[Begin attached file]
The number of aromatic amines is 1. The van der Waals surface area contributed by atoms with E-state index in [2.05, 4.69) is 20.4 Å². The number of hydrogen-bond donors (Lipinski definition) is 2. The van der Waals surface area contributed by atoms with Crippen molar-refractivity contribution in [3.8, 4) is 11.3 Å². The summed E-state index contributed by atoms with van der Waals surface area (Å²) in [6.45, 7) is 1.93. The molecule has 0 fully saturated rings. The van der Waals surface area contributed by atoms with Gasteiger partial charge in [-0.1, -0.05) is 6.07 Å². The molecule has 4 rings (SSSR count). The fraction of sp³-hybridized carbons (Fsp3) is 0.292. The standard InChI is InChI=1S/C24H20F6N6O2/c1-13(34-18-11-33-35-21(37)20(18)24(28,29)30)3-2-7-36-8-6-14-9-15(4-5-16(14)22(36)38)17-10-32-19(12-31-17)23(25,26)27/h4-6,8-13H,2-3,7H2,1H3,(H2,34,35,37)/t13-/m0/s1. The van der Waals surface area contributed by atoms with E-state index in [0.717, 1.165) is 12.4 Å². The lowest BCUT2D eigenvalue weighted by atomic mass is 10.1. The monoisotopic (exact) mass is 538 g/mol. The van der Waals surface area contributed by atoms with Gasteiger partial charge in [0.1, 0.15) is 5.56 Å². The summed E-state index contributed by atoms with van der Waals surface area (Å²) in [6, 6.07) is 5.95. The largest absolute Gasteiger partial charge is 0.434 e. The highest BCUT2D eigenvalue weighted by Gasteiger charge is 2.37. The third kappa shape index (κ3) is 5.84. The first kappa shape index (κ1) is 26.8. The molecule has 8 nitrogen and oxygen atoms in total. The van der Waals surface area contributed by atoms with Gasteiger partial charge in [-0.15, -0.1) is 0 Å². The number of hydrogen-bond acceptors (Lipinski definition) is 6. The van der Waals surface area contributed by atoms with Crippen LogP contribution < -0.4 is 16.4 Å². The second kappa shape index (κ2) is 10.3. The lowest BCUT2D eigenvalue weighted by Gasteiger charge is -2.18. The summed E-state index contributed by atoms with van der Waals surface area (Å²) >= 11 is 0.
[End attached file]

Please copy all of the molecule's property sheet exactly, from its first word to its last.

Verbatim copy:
The number of aromatic amines is 1. The van der Waals surface area contributed by atoms with E-state index in [2.05, 4.69) is 20.4 Å². The number of hydrogen-bond donors (Lipinski definition) is 2. The van der Waals surface area contributed by atoms with Crippen molar-refractivity contribution in [3.8, 4) is 11.3 Å². The summed E-state index contributed by atoms with van der Waals surface area (Å²) in [6.45, 7) is 1.93. The molecule has 0 fully saturated rings. The van der Waals surface area contributed by atoms with Gasteiger partial charge in [-0.1, -0.05) is 6.07 Å². The molecule has 4 rings (SSSR count). The fraction of sp³-hybridized carbons (Fsp3) is 0.292. The standard InChI is InChI=1S/C24H20F6N6O2/c1-13(34-18-11-33-35-21(37)20(18)24(28,29)30)3-2-7-36-8-6-14-9-15(4-5-16(14)22(36)38)17-10-32-19(12-31-17)23(25,26)27/h4-6,8-13H,2-3,7H2,1H3,(H2,34,35,37)/t13-/m0/s1. The van der Waals surface area contributed by atoms with E-state index in [0.717, 1.165) is 12.4 Å². The lowest BCUT2D eigenvalue weighted by atomic mass is 10.1. The monoisotopic (exact) mass is 538 g/mol. The van der Waals surface area contributed by atoms with Gasteiger partial charge in [0.1, 0.15) is 5.56 Å². The summed E-state index contributed by atoms with van der Waals surface area (Å²) in [6, 6.07) is 5.95. The largest absolute Gasteiger partial charge is 0.434 e. The highest BCUT2D eigenvalue weighted by Gasteiger charge is 2.37. The third kappa shape index (κ3) is 5.84. The first kappa shape index (κ1) is 26.8. The molecule has 8 nitrogen and oxygen atoms in total. The van der Waals surface area contributed by atoms with Gasteiger partial charge in [-0.15, -0.1) is 0 Å². The number of hydrogen-bond acceptors (Lipinski definition) is 6. The van der Waals surface area contributed by atoms with Crippen LogP contribution < -0.4 is 16.4 Å². The second kappa shape index (κ2) is 10.3. The lowest BCUT2D eigenvalue weighted by Gasteiger charge is -2.18. The summed E-state index contributed by atoms with van der Waals surface area (Å²) >= 11 is 0.